In Malaysia’s third BUR submitted in 2020 (latest data from 2016), the emissions avoidance recorded comes from three main sectors: energy, waste and forestry. 

Chart 1: Summary of emissions avoidance achieved in 2016 

Mitigation actions in the forestry, energy and waste sectors contributed the most to reducing greenhouse gas emissions in Malaysia

Source: Malaysia third BUR

From this table, one can see that most emissions avoidance was achieved by the forestry sector (20,307.5 Gg CO2 eq), followed far behind by the energy sector (9266.3 Gg CO2 eq) and the waste sector (6315.6 Gg CO2 eq). CO2 eq (equivalent) is a measure used to compare emissions from different GHG based on their global warming potential. 

Evidently, Malaysia relied heavily on the forestry sector — reducing deforestation, sustainable management of permanent reserved forest, forest certification schemes and other actions — to reduce emissions. 

How is Malaysia doing now?

Malaysia became a net greenhouse gas (GHG) emitter from 2004 onwards. 

The majority of emissions come from the energy sector, followed by waste and industrial processes and product use (IPPU). The Land Use, Land-Use Change and Forestry (LULUCF) sector has been crucial to remove GHG emissions. However, it has not kept pace with the increase in emissions from other sectors, which explains why Malaysia became a net GHG emitter. 

Chart 2: The annual total GHG emissions from 1990-2016

Malaysia became a net greenhouse gas emitter from 2004 onwards

Source: Malaysia third BUR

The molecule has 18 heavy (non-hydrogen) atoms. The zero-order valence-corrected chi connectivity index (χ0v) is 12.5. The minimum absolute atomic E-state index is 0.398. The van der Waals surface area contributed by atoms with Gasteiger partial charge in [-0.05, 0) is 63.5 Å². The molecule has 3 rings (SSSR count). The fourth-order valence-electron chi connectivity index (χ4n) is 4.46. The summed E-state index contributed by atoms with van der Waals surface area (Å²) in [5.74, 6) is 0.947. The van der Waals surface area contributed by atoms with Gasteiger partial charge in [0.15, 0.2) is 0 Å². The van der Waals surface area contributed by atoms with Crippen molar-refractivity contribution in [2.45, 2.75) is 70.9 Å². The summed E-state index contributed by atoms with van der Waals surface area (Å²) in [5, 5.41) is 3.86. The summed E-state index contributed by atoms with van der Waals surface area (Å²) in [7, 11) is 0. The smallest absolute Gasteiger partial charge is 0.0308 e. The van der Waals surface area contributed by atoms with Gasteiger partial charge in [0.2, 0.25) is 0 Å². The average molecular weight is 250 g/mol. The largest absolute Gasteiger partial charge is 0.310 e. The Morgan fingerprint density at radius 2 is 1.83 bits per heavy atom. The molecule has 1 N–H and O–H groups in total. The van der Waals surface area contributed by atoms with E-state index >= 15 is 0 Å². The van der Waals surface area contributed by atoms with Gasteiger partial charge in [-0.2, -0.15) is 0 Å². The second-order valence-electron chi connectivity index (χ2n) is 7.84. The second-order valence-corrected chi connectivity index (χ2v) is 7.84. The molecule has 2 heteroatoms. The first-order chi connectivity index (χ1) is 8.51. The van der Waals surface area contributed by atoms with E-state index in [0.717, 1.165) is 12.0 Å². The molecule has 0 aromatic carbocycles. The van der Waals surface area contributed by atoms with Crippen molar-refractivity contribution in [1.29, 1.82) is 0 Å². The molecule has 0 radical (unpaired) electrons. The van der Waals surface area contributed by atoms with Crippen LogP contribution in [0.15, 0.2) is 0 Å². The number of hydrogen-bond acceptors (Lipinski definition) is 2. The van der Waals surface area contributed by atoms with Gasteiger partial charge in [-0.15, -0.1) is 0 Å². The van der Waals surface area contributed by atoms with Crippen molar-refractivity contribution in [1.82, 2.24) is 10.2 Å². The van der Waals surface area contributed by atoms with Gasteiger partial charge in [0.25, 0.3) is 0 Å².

As to where Malaysia stands currently with regards to its NDC target, the 12th Malaysia Plan indicates that Malaysia has achieved 29.4% reduction in GHG emissions intensity per unit of GDP by the end of 2016, compared to 2005 levels. 

Nevertheless, more actions that could contribute to the NDC target are coming up. A NDC Roadmap and National Adaptation Plan are expected to be introduced in these two years. Furthermore, the new Minister of Environment and Water has stated that a framework to improve and enforce climate change laws, a new carbon trading scheme and changes to the National Greenhouse Gases Inventory Centre are among the 10 key performance indicators for the ministry. 

A new renewable energy target of 31% and 40% by 2025 and 2035 in installed capacity was announced in July, the majority of which will be generated in the form of solar energy in Peninsular Malaysia at least until 2025. 

Meanwhile, the dominance of coal power plants in Peninsular Malaysia will be replaced by natural gas power plants from 2030 onwards, according to the Report on Peninsular Malaysia Generation Development Plan 2020. Utility-scale batteries will be installed from 2030 onwards to support renewable energy generation. 

Chart 3: Capacity Mix by Fuel (%) (2021-2039)

The dominance of coal as a fuel for electricity generation is expected to be replaced by natural gas in Peninsular Malaysia by 2030 

Source: Report on Peninsular Malaysia Generation Development Plan 2020